In Rheiner and Speel, the sugar is apparently used in conjunction with a cationic softener as a filler or weighting agent. The board seemingly held that the per se contemporaneous use of a cationic softener and a sugar is sufficient to suggest the contemporaneous use of a sugar and the specific softener disclosed in Germann. The solicitor contends that the admixture of a sugar with a cationic softener to accomplish a filling or weighting function is ample motivation to add a sugar to the Germann composition for the same purpose, and he argues that a prima facie case of obviousness of the claimed composition is thereby made out. The appellant's position is that the sugar is responsible for the compatibility of the cationic softener and the detergent and detergent builders and is therefore the key to the solution of the problem.5 Because neither Rheiner nor Speel recognize this attribute of sugar addition, they are insufficient, appellant concludes, to provide a basis for holding the claimed composition to be obvious.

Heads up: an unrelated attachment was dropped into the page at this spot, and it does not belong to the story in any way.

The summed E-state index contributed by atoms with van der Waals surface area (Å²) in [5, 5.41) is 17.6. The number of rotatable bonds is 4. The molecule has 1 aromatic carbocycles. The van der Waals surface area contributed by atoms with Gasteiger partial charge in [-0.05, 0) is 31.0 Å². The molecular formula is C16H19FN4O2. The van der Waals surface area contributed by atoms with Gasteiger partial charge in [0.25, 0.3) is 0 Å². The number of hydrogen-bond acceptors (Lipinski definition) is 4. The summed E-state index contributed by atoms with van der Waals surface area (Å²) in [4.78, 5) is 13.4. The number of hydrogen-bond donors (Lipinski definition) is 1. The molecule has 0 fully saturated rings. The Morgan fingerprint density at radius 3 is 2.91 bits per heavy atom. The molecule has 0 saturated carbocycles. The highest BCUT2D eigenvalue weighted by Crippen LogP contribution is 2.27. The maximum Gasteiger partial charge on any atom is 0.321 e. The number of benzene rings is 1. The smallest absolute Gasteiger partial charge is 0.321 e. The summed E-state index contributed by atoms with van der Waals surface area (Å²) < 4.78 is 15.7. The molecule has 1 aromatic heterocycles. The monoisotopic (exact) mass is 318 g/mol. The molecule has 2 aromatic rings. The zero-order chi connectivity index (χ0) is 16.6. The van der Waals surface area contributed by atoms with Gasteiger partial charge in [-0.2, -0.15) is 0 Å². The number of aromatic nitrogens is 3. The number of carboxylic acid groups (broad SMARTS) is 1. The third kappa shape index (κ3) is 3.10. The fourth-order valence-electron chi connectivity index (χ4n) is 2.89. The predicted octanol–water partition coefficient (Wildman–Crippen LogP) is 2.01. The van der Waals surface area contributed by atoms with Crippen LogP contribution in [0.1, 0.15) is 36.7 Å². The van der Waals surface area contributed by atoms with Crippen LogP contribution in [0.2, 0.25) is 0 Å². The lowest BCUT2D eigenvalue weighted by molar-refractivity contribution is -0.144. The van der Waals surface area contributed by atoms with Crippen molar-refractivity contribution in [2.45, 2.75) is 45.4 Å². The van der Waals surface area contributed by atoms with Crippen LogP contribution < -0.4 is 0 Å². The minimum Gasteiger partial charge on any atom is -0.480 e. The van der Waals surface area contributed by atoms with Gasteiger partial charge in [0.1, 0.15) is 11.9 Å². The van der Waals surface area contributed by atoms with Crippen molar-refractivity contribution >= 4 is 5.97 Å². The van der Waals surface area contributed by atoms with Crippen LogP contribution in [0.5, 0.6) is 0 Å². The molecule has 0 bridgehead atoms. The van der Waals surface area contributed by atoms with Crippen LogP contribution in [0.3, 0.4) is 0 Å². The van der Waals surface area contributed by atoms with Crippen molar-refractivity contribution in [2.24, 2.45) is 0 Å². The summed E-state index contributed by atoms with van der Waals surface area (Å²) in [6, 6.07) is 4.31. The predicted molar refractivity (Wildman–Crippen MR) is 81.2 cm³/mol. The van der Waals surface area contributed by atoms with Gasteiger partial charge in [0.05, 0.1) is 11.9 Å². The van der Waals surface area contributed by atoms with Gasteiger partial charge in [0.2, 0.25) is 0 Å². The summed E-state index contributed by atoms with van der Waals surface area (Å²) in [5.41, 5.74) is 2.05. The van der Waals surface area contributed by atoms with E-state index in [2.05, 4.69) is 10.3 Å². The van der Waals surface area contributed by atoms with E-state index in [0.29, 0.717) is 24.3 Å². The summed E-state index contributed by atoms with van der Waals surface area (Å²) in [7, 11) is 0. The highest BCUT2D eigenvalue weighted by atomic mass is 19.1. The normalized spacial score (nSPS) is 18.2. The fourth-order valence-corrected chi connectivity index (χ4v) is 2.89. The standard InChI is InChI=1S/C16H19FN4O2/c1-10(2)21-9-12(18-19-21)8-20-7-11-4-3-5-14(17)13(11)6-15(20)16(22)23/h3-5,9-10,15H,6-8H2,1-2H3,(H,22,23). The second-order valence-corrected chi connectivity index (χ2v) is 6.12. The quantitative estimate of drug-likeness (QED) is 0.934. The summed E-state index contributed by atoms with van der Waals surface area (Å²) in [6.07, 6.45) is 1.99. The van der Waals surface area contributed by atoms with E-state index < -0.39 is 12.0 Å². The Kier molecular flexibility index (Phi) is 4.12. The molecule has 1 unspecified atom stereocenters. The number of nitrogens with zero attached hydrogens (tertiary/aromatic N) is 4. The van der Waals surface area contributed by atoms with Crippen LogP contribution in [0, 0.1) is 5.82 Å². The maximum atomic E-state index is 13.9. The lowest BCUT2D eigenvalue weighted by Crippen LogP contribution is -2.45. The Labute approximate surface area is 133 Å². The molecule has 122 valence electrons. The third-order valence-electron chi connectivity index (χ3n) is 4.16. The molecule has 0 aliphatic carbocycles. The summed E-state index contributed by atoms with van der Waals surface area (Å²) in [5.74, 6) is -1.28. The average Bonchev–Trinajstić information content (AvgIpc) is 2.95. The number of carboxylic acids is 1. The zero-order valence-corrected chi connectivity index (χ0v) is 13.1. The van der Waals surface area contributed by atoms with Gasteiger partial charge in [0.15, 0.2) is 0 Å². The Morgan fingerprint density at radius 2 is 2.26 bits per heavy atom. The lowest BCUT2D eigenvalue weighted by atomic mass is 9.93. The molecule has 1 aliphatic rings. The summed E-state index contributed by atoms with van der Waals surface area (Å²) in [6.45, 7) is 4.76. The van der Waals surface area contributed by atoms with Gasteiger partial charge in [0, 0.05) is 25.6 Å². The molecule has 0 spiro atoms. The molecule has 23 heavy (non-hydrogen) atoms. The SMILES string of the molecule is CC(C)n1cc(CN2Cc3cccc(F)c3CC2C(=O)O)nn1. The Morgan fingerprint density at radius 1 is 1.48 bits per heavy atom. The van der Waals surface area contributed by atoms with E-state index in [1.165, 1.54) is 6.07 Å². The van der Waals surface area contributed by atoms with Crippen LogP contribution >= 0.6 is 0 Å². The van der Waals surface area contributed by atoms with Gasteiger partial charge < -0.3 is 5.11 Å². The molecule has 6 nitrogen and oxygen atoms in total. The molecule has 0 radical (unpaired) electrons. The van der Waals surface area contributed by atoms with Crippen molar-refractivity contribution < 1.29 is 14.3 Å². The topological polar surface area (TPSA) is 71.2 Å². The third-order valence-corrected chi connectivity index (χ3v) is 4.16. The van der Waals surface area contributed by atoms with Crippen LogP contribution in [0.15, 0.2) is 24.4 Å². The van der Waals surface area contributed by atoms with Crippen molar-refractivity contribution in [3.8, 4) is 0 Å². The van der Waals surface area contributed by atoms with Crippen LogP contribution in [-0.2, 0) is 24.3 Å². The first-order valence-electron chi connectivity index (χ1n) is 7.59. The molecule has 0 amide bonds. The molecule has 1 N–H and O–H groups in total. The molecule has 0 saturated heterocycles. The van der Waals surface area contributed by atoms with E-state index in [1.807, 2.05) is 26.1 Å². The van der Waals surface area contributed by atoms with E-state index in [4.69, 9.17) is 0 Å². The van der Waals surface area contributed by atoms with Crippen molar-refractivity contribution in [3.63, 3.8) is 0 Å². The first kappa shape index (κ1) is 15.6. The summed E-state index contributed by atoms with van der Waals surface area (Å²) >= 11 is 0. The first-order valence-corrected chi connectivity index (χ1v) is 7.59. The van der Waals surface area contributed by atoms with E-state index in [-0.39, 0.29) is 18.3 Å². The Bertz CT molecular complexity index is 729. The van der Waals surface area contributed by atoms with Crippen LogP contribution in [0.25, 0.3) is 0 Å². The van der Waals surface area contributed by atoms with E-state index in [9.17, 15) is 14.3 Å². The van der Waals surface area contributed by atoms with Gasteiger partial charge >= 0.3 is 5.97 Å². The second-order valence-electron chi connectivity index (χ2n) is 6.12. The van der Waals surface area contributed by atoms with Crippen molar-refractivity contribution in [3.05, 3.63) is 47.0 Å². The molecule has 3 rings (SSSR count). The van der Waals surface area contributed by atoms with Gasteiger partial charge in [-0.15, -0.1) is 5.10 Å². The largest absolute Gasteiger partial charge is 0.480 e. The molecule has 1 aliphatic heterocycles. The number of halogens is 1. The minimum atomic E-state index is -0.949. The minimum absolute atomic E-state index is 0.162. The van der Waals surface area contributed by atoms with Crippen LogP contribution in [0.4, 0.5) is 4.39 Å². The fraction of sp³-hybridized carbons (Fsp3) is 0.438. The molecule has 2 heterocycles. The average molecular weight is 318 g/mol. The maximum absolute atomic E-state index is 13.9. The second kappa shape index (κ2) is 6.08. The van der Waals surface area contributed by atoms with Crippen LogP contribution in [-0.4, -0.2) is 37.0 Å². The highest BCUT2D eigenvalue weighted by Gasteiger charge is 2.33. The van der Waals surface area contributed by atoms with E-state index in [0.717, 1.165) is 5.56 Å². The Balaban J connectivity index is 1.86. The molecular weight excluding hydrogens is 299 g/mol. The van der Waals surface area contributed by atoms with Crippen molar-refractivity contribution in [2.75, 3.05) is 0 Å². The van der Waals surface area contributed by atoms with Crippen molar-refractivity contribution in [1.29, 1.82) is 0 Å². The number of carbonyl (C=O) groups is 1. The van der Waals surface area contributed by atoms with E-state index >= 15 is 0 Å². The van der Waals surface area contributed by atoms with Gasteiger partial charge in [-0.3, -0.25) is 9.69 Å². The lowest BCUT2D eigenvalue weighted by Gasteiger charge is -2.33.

We agree with the solicitor that the composition herein claimed is prima facie obvious. In determining the propriety of the Patent Office case for obviousness in the first instance, it is necessary to ascertain whether or not the reference teachings would appear to be sufficient for one of ordinary skill in the relevant art having the references before him to make the proposed substitution, combination or other modification. In the present case, we are satisfied that Rheiner and Speel do suggest the use of a sugar with conventional laundry compositions such as that disclosed in Germann. The fact that appellant uses sugar for a different purpose does not alter the conclusion that its use in a prior art composition would be prima facie obvious from the purpose disclosed in the references.